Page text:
Because bodies are located in space and time, embodied responses to literature clash with the intangible ubiquitousness of words. The krater depicting Sappho makes the point: bodies go their separate ways, but longing and poetry still connect them. Theocritus objects to ancient literary tourism: the Hellenistic desire to celebrate the poets in the places where they were born, through cultic statues and monuments (Clay 2004), is exposed as inadequate: he tells us to look at an Ionian poet, on an Ionian island, by addressing us in his own native Doric, θᾶσαι, and thus making us think of Sicily instead. Ovid speaks of the physical intimacy established by wearing a signet ring, and then suggests that the act of reading the Metamorphoses is equally close and personal. Petrarch embraces a Greek manuscript of Homer’s Iliad, but then blames Homer for ‘having forgotten his Latin’ – i.e. for not having inspired adequate Latin translations. The problem is not just linguistic, for Petrarch: he resents Homer’s cultural and geographical distance, in an attitude of suspicion and superiority towards Byzantine culture (Dionisotti 1967). Bishop Cosin thinks that the ancient philosophers are like him, and is dismayed to find out that they look like Saracens.

The problem of place and possession resonates through the history of classical culture, of course. We are all familiar with the distaste and disorientation of northern Europeans, when confronted with modern southerners living in ancient landscapes. When Freud visits the acropolis, physical closeness to the ancient world inspires a reflection on cultural distance, not least from his own father (Leonard forthcoming). The Sicilian poet Salvatore Quasimodo Salvatore Quasimodo, 'To a Hostile Poet' (Nobel laureate 1962) tries to capture his physical closeness to Aeschylus in an invective against an unnamed poet of the north.

As Capra points out, Quasimodo alludes to ancient traditions about Aeschylus’ death (see Aeschylus: A Guide to Selected Sources), according to which a flying eagle saw the bald head of the poet, mistook it for a rock, and dropped a tortoise he was holding in his talons, in order to crack open its shell and eat it. Quasimodo leaves out the colourful detail of the tortoise falling from the sky, because it does not fit the starkness of his poem. What he offers instead is the image of a forlorn figure in a vast landscape – a figure that is simultaneously Aeschylus and Quasimodo. It is only halfway through the epigram that the ancient and the modern poet part company. Unlike Aeschylus, Quasimodo is still alive, and does not plan to die any time soon: his grandmother passed on excellent genes, after all. It is his rival from the north who will go first, as rain falls on his yellowed skull. Quasimodo is still at play on the golden sands of Gela at the end of his poem. The suggestion is that the Sicilian Greek lives like Aeschylus – feels the ancient sand and sea through his own living body – whereas his northern rival can at best die like the ancient poet, with something nasty (rain or tortoise) falling on his head. Here too, competitive literary receptions are negotiated through embodied experience.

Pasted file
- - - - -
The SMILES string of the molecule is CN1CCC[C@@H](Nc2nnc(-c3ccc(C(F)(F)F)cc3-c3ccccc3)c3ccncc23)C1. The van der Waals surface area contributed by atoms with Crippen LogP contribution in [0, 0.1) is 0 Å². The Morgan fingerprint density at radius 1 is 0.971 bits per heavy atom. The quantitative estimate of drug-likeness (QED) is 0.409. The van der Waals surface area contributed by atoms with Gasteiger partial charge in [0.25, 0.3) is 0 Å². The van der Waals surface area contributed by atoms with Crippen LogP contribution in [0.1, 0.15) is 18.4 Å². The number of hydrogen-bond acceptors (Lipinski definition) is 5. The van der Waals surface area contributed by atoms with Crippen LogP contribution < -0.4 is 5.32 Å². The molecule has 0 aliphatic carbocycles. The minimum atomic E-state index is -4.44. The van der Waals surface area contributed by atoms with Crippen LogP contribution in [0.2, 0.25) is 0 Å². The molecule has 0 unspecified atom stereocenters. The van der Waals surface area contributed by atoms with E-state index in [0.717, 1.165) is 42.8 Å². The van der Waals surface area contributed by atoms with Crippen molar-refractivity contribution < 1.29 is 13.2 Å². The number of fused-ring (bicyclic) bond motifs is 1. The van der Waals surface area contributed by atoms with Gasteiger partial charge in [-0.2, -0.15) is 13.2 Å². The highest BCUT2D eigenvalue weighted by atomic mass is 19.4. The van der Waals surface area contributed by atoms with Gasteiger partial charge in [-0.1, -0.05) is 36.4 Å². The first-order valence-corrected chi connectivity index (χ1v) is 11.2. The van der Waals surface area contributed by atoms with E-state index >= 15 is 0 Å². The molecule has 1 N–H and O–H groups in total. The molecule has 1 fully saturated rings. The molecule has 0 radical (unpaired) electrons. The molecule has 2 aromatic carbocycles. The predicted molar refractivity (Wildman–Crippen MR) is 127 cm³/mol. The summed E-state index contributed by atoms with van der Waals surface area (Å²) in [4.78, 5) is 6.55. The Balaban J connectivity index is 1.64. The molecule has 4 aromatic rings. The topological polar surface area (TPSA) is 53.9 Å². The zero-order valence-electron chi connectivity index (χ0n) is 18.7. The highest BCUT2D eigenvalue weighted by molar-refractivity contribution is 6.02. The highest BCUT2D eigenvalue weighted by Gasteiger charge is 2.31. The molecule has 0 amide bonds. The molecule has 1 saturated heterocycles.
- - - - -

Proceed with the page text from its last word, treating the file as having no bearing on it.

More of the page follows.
What portraits and places bring to the fore are intensely personal responses to ancient literature. Scholars insist, quite rightly, that authorial representations depend on two factors: an interpretation of the author’s oeuvre, and the conventions of biography, portraiture, and other relevant genres. To these two, I would add a third element that determines how ancient authors are represented: the lived, embodied experience of their readers and admirers.


  • Bing, P. 1988. ‘Theocritus’ Epigrams on the Statues of Ancient Poets.’ A&A 34.2: 117-123.
  • Capra, A. 2008. ‘Quasimodo e i lirici greci.’ Quaderni del Vittorini 2: 11-39.
  • Clay, D. 2004. Archilochos Heros: The Cult of Poets in the Greek Polis. Cambridge, MA.
  • Dionisotti, C. 1967. Geografia e storia della letteratura italiana. Turin.
  • Güthenke, C. (forthcoming). ‘“Lives” as Parameter. The Privileging of Ancient Lives as a Category of Research around 1900.’ In R. Fletcher and J. Hanink (eds.), Creative Lives. New Approaches to Ancient Intellectual Biography. Cambridge.
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  • Petsalis-Diomidis, A. 2006. ‘Sacred Writing, Sacred Reading: The Function of Aelius Aristides’ Self-Presentation as Author in the Sacred Tales.’ In J. Mossman and B. McGing (eds.), The Limits of Ancient Biography. Swansea: 193-211.